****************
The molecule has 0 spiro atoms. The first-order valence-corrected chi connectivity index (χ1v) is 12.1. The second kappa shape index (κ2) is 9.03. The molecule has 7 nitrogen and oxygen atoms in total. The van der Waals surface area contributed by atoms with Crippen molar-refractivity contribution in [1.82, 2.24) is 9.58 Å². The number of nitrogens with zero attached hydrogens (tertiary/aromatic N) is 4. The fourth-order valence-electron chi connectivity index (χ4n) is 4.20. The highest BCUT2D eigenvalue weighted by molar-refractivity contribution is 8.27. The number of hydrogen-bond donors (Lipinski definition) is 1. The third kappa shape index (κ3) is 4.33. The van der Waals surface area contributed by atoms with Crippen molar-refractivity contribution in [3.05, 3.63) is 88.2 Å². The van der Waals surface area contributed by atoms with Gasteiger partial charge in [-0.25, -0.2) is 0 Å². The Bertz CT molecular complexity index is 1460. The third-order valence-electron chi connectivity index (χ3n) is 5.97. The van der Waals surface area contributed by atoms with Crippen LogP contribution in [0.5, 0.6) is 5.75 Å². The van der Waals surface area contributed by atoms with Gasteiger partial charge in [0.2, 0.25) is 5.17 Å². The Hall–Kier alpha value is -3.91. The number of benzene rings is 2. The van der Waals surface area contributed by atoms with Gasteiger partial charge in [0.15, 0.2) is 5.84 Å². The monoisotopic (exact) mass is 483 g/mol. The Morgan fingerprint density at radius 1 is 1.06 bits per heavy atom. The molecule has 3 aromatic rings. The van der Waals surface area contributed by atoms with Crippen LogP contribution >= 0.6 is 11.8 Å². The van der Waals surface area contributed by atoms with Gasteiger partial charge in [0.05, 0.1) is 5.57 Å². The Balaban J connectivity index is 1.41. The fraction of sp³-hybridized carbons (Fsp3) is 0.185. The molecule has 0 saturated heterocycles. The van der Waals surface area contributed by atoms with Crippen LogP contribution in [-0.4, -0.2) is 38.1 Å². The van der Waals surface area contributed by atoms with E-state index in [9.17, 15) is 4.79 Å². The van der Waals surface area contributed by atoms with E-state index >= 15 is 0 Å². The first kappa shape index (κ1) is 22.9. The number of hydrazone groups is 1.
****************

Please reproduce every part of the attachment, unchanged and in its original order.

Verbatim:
The molecule has 0 spiro atoms. The first-order valence-corrected chi connectivity index (χ1v) is 12.1. The second kappa shape index (κ2) is 9.03. The molecule has 7 nitrogen and oxygen atoms in total. The van der Waals surface area contributed by atoms with Crippen molar-refractivity contribution in [1.82, 2.24) is 9.58 Å². The number of nitrogens with zero attached hydrogens (tertiary/aromatic N) is 4. The fourth-order valence-electron chi connectivity index (χ4n) is 4.20. The highest BCUT2D eigenvalue weighted by molar-refractivity contribution is 8.27. The number of hydrogen-bond donors (Lipinski definition) is 1. The third kappa shape index (κ3) is 4.33. The van der Waals surface area contributed by atoms with Crippen molar-refractivity contribution in [3.05, 3.63) is 88.2 Å². The van der Waals surface area contributed by atoms with Gasteiger partial charge in [-0.25, -0.2) is 0 Å². The Bertz CT molecular complexity index is 1460. The third-order valence-electron chi connectivity index (χ3n) is 5.97. The van der Waals surface area contributed by atoms with Crippen LogP contribution in [0.5, 0.6) is 5.75 Å². The van der Waals surface area contributed by atoms with Gasteiger partial charge in [0.2, 0.25) is 5.17 Å². The Hall–Kier alpha value is -3.91. The number of benzene rings is 2. The van der Waals surface area contributed by atoms with Gasteiger partial charge in [0.15, 0.2) is 5.84 Å². The monoisotopic (exact) mass is 483 g/mol. The Morgan fingerprint density at radius 1 is 1.06 bits per heavy atom. The molecule has 3 aromatic rings. The van der Waals surface area contributed by atoms with Crippen LogP contribution >= 0.6 is 11.8 Å². The van der Waals surface area contributed by atoms with Gasteiger partial charge in [0.05, 0.1) is 5.57 Å². The Balaban J connectivity index is 1.41. The fraction of sp³-hybridized carbons (Fsp3) is 0.185. The molecule has 0 saturated heterocycles. The van der Waals surface area contributed by atoms with Crippen LogP contribution in [-0.4, -0.2) is 38.1 Å². The van der Waals surface area contributed by atoms with E-state index in [9.17, 15) is 4.79 Å². The van der Waals surface area contributed by atoms with E-state index >= 15 is 0 Å². The first kappa shape index (κ1) is 22.9. The number of hydrazone groups is 1.